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Table of Contents
PERSPECTIVE/VIEWPOINT - COUNTRY/REGIONAL
Year : 2020  |  Volume : 2  |  Issue : 2  |  Page : 126-128

COVID-19 Pandemic: Reflexions from East Europe


Serbian Academy of Sciences and Arts, Belgrade, Serbia

Date of Submission03-Jun-2020
Date of Acceptance04-Jun-2020
Date of Web Publication14-Aug-2020

Correspondence Address:
Prof. Dusica Lecic-Tosevski
Serbian Academy of Sciences and Arts, Knez Mihailova 35,11000 Belgrade
Serbia
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Source of Support: None, Conflict of Interest: None


DOI: 10.4103/WSP.WSP_56_20

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  Abstract 


The pandemic of severe acute respiratory syndrome CoV-2 affected most countries and united the polarized world. In spite of sharing the experiences, the data show there are differences and specificities across regions. The number of infected persons and death toll show that wealthy, developed nations were not more prepared than low income, developing countries, to deal with major stress of the pandemic. The aim of this paper is to reflect on possible psychosocial causes of these differences. The emergency states were introduced rather early in countries of East Europe, with strict restrictive measures that seem to be critical. Mental health care considerably changed during the pandemic and was mostly neglected as was the usual somatic care of people, with intention to prevent collapse of not well-developed health system. There are many lessons to be learned from the pandemic. A long-term planning and management measures should be prepared for a possible second wave as well as for new outbreaks that might affect humanity. A particular emphasis should be paid on the importance of preservation of mental health, widely neglected during the pandemic, as well as to a comprehensive psychosocial approach to affected communities.

Keywords: Consequences, COVID-19, east Europe, mental health care, social stress


How to cite this article:
Lecic-Tosevski D. COVID-19 Pandemic: Reflexions from East Europe. World Soc Psychiatry 2020;2:126-8

How to cite this URL:
Lecic-Tosevski D. COVID-19 Pandemic: Reflexions from East Europe. World Soc Psychiatry [serial online] 2020 [cited 2020 Oct 29];2:126-8. Available from: https://www.worldsocpsychiatry.org/text.asp?2020/2/2/126/292144




  Introduction Top


The polarized world became united by the outbreak of severe acute respiratory syndrome CoV-2 virus affecting 213 countries and territories around the world. The pandemic has shown that “no man is an island entire of itself; every man is a piece of the continent, a part of the main,” as John Donne wrote in his beautiful Meditation XVII (Devotions upon Emergent Occasions) back in 1624. In a massive “infodemic” during the pandemic, and an abundance of information one can easily access data about situation in each country of the world (https://epidemic-stats.com/). However, in spite of the pandemic uniting the world the data show there are differences and specificities across regions. The data of number of infected persons and death toll show that wealthy, developed nations were not more prepared than low income, developing countries, to deal with major stress of the pandemic. So far, the COVID-19 was under better control in the countries of the East Europe (including Western Balkan), except, unfortunately, in Russia, in which the number of infected people was increasing lately (about 10,000 new cases reported daily).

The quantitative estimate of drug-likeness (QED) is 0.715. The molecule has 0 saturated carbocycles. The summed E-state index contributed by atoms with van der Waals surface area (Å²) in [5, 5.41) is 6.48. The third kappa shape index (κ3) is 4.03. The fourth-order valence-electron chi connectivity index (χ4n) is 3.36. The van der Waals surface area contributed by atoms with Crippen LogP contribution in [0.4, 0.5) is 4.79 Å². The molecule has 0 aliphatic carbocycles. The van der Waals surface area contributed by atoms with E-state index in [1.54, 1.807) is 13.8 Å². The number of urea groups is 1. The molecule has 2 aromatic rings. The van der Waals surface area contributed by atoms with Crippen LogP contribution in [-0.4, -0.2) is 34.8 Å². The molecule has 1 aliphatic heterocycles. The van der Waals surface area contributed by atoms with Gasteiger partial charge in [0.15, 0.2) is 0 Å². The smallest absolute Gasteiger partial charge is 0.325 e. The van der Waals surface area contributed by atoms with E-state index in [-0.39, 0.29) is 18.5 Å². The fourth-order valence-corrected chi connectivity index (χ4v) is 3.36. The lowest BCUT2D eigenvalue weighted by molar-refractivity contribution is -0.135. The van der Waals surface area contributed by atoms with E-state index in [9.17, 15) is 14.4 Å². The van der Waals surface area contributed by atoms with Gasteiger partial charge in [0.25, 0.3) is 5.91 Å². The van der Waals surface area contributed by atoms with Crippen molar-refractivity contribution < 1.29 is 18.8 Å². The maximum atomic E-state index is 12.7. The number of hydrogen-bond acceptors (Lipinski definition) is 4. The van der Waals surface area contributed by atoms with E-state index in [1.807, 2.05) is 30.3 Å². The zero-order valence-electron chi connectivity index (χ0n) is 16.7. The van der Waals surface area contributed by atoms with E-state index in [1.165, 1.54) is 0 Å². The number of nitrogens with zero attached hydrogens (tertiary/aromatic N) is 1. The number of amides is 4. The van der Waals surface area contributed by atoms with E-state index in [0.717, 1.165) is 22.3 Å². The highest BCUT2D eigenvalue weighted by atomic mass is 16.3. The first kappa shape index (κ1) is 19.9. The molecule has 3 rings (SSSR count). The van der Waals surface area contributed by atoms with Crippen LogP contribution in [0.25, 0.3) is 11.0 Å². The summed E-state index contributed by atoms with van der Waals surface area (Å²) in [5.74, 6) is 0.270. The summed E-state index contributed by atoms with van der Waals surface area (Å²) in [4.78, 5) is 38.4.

Possible Causes of Differences – East Versus West Top


The unexpected paradox of better outcome of the pandemic in countries in East Europe may be explained by many factors. The pandemic management is conditioned by past cultural, ethical, sociohistorical experiences and established system of values. In the East Europe, many countries still have traditional and patriarchal organization of societies, with multigenerational households, most people live under modest condition, and are used to stressors of various kind. In spite of living in multigenerational households, the spread of the virus was not high in families. The international travel and exchange of tourists are less frequent and thus there were less imported cases. In addition to that, due to communist/socialist background in the past, it seems that people are more compliant to authorities and measures introduced by emergency states - a sense of collectivism and solidarity prevail instead of individualism of wealthy countries.

The emergency states were introduced rather early in countries of East Europe, with strict restrictive measures, such as lockdown, physical distancing, and limited movement of people that seem to be critical. Another reason of a better outbreak outcome might be past disastrous experiences (wars, conflicts, UN sanctions, bombardment, political upheaval, and social transition).[1] The prolonged social stress and existential anxiety in the past probably made people of the Balkans and East Europe more prepared and less susceptible to the new crisis.[2] Having developed coping strategies in the midst of previous disasters might have caused higher resilience to psychosocial stressors (images of empty shops and hoarding of food were not seen in this region). An important fact is that primary health care is well developed, with health centers at the community, institutes for public health, including the fast establishment of primary COVID-19 centers at which people were triaged and when indicated referred to COVID-19 hospitals.